“... with those freedoms and rights also comes your duties and responsibilities ... including obeying the law, paying taxes and serving jury duty when called upon. However, your taxes do go to good causes, such as defending the nation, providing health insurance for senior citizens, and the building of roads and/or bridges.”
“My teacher told us about some of the questions on the naturalization test. I don’t think I could have answered even half of the questions correctly.”
“Being American lets us have our opinions on things like politics. We must always respect those people who have a different opinion or an opinion you may dislike. This gives everyone the freedom to have their own opinion.”
“... with these new rights comes responsibilities for U.S. citizens. Jury duty is also required. And, although it’s not necessarily the most fun thing to do, it is necessary for people to have a fair and speedy trial.”
“You have finally been included in 'We the People!'”
“All your hard work and determination has finally paid off! You now get to take part in the duties, responsibilities and rights of each and every American citizen.”
“America does its best to keep everyone safe and, in order to do so, there are some laws. They will greatly benefit you and everyone around you if you follow them. They are not there to limit your freedom but expand your safety.”
“I hope that you are as proud of yourself as all of us are of you. I hope that you will forever uphold your new country and that you will forever be proud of what you have done.”
“My father actually became an American citizen a couple years ago and he said it was one of his proudest moments.”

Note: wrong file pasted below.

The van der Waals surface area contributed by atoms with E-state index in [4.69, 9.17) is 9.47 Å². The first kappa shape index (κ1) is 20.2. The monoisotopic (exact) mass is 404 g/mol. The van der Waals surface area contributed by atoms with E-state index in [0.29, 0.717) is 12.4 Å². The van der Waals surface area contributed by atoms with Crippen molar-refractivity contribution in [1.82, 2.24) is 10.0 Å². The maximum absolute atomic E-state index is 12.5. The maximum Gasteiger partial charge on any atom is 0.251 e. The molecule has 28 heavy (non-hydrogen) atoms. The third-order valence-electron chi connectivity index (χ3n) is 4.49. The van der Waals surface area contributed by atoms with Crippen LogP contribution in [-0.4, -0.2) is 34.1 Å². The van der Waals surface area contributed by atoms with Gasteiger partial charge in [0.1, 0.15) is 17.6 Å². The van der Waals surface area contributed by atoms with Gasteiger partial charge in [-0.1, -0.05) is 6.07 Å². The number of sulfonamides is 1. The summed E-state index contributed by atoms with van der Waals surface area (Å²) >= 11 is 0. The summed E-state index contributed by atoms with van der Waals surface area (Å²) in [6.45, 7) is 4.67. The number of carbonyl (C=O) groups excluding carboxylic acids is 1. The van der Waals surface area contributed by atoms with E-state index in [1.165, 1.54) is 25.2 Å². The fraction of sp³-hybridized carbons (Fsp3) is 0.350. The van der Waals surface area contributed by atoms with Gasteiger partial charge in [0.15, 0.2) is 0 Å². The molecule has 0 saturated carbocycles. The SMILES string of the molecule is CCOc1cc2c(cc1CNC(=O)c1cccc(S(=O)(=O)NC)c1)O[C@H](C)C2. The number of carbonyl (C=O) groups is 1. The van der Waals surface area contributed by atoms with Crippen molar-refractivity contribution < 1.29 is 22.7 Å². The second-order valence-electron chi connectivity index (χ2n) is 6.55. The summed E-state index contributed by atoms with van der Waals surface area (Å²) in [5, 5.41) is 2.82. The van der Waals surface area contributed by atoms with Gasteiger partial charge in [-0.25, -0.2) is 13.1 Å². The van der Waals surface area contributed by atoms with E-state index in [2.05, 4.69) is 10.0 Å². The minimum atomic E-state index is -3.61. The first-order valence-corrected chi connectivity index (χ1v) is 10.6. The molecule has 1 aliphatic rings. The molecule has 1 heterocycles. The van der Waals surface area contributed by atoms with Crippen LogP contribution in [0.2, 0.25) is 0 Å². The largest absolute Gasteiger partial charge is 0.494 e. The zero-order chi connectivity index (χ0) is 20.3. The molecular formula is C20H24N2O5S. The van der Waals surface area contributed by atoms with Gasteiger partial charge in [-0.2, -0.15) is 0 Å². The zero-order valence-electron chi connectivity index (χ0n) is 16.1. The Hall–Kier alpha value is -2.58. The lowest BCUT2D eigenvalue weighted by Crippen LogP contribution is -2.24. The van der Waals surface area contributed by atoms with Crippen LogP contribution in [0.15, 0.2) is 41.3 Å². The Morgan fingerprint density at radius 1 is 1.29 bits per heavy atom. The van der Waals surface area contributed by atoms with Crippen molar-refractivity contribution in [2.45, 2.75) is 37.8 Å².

“I love living in America for all the wonderful opportunities and now you can be part of all of it. This is the beginning of a new chapter in your life.”
“Dear Fellow U.S. Citizen, I want you to know, even though I personally don’t know you, I’m very happy for you and proud of you.”
“Being a citizen of the United States comes with many responsibilities, but I’m sure you will keep that in mind!”
“Thank you so much for all you have done for us. Congratulations on becoming a new citizen.”
“We have the best food I have ever tasted. There is nothing like eating a cheese burger or steak and baked potato, I hope you love America as much as I.”
An eighth grade American citizen
“I hope you will have a better life in this country. You might find some difficulties but when you are in America someone will always be looking out for you.”
Background: Constitution Day and Citizenship Day
Since 2004, when schools receiving federal funds were mandated by Congress to observe Constitution Day and Citizenship Day on September 17, the Supreme Court's annual Conversation on the Constitution, has become an anticipated part of the national educational celebration. High school American Government teachers may contact their local federal court to request a viewing and discussion of the tape with a judge.
The jury service video is part of a series produced by the Annenberg Foundation Trust at Sunnylands. The videotaped conversation is part of The Sunnylands Constitution Project, available at AnnenbergClassroom.org.
Although Constitution Day and Citizenship Day is officially observed on September 17, every day is Constitution Day at the federal courts. The Administrative Office of the U.S. Courts continually offers updated Constitution-related educational resources on this web site. The sites listed below are portals to a wealth of materials and programs offered by other institutions.